Introducing the Stream team 2003-2004

From left to right – Chris, Ben, Justin, and Karen hike over Canada
Glacier on their way to the Lake Hoare base camp for Thanksgiving.


Dr. Diane McKnight is the head of the Dry Valleys' Stream Team. An Antarctic veteran, she's been going down "to the ice" since 1987. Early in her career, Diane worked as a research scientist with the United States Geological Survey.

Now she's a professor in the Department of Civil and Environmental Engineering at the University of Colorado-Boulder (CU), and a member of CU's Institute of Arctic and Alpine Research or INSTAAR. In addition to her teaching duties, Diane serves on Columbia River and Neuse River committees. She's also a mom.

Diane loves to travel and between her research projects and those of her students, she's involved in work in the U.S., the Arctic, and Africa, as well as in Antarctica. So she gets around! Yet even with all this going on, Diane still manages to find time to quilt. Diane's also known for baking incredibly yummy pies. Since coming to the field she's already baked four of them! We're hoping she doesn't stop any time soon.

Diane filters water during a tracer experiment

(leftmost person in team photo)
Stream Teamer Chris Jaros has headed down to the ice for his third season. Chris's first season, 2000-2001, was the coldest since the McMurdo Dry Valleys Long-Term Ecological Research project (MCMLTER) began while his second, 2001-2002, is known in MCMLTER circles as "the flood year."

Chris stands next to Taylor Glacier.
The Rhone Glacier descends in the background.

The normally small moats that develop along the edges of the ice covering Dry Valley lakes became large enough for crossing to be, as Chris puts it "a little sketchy." And Chris and the rest of the team had to deal with several stream gages being blown out and flows that were double those recorded for previous seasons. We've now had a week of above-freezing temperatures. The streams have really started to flow, and Chris is officially calling it. He thinks it's going to be a big year. Probably not a "flood" year but high flowsnonetheless.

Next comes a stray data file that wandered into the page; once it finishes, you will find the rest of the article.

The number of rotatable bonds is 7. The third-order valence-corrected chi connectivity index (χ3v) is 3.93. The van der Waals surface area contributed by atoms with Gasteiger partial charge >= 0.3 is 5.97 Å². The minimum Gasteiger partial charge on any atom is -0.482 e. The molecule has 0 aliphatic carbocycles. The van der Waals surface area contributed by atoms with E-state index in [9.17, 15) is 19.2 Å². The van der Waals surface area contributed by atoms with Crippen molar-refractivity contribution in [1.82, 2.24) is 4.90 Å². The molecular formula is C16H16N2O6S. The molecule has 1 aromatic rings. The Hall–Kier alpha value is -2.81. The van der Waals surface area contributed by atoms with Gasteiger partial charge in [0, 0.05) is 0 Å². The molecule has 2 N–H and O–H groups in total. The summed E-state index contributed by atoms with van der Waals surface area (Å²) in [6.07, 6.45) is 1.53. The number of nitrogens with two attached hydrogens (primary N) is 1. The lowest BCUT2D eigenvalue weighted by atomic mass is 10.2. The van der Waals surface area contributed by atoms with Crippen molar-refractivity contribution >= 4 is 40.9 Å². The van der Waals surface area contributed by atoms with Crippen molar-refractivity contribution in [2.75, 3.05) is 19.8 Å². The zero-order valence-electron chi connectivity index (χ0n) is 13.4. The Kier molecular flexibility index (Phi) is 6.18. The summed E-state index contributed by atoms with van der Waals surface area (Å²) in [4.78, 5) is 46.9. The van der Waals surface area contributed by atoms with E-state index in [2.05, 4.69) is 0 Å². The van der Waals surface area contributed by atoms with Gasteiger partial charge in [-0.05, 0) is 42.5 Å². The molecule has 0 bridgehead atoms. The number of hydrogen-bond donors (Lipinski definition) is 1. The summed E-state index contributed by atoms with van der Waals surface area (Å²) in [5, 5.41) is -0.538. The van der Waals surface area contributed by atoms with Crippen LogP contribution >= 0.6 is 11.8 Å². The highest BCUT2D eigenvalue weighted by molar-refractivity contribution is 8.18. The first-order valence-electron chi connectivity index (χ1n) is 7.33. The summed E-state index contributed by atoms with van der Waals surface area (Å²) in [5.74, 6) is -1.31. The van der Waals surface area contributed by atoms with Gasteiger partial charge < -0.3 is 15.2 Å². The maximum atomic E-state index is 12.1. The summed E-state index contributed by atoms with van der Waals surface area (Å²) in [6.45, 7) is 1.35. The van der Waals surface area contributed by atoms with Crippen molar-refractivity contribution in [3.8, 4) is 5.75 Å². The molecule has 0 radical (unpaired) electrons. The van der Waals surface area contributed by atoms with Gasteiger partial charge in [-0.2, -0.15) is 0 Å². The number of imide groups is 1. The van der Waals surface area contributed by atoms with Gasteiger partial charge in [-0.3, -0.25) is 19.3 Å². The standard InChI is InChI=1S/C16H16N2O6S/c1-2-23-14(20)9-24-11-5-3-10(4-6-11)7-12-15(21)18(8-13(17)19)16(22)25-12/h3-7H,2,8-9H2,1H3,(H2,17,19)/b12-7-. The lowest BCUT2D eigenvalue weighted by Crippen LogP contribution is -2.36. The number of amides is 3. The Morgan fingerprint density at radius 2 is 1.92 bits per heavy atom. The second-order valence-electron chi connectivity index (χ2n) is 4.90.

A native of Grand Junction, Colorado, Chris just finished his master's degree in environmental engineering (Congrats Chris!). Dr. Diane McKnight (who is coming down a little later in the season) was his advisor, and his research focused on the effects of elevation on glacial meltwater generation in the Dry Valleys.

In his free time Chris enjoys putting some serious miles on his bike and fly fishing in Colorado's mountain streams. He also likes to stomp around the hut of our base camp, bang things, and just make a lot of noise. That's earned him the nickname of the Flintstone's character Bam-Bam.

BEN HARDING (second person from left in team photo)
Ben is a civil engineer who's worked in a variety of capacities during his career. His current stint with hydrosphere has lasted some 20 years. Hydrosphere, a Boulder, Colorado-based environmental consulting firm
that Ben co-founded, specializes in water resource issues. Ben's present projects include providing expert testimony about how toxic chemicals move through water distribution systems and helping municipalities plan how they will manage their water supplies.

Ben grew up in Boulder, and, as a youngster, was really into skiing. Later on he became an avid kayaker. He's also obtained his pilot's license and is qualified to fly light aircraft. One of his favorite activities these days though is going on hikes with his wife and two sons. Ben has been interested in going to Antarctica for ages, not the least of which because his dad worked in Antarctica 40 years ago as an electrical/communications engineer.

Big into fixing things, Ben likes to, in his words, kluge. Kluging, he explains, involves making a practical "construction that is often bizarre, always necessary, and sometimes fun." Some of the gizmos he's helped come up with will likely show up in various Stream Team reports.


JUSTIN JOSLIN (second from right in team photo)
Justin is another one of Diane's graduate students. He's working on his master's degree in environmental engineering at CU-Boulder. A first-timer in Antarctica, he'll be looking at how chemical weathering affects the
chemistry of Dry Valley streams.

If you hang out with Justin for even a short amount of time, you'll quickly realize two things. One - he's from New Hampshire, a fact he's quite proud of, and two - he's a total ski nut. Justin's been downhill skiing for ages
and is currently on CU's freestyle ski team for which he specializes in skiing moguls. During the summer, Justin's activities branch out into hiking and rock climbing as well.

Justin likes cowboy hats. They shade both your face and the back of your neck, he points out, and are thus not only stylish but also useful, at least in warmer climes. He's worn his hat in Antarctica a few times, and people sometimes call him by his newly acquired nickname Jessie James.

Justin at Lyons Stream - one of the first streams we've seen flow in the valleys.
KAREN COZZETTO (rightmost person in team photo)
Karen is a PhD student studying hydrology at the University of Colorado-Boulder. This season is Karen's second in the Dry Valleys, and she'll be looking at how soils around streams freeze and thaw and at how stream waterwarms up. At some times of the day, the stream temperatures can reach 50 or, on occasion, even 60 degrees Fahrenheit!

Hailing from Washington, DC, Karen may like to travel as much as her advisor, Diane. Karen's lived in the Czech Republic, spent a summer in Spain and Italy, and worked on a project in Yucatan, Mexico. She loves to hike and bike and is always on the lookout for good chocolate.

A view of Taylor Valley. The Suess Glacier and ice-covered Lake Hoare.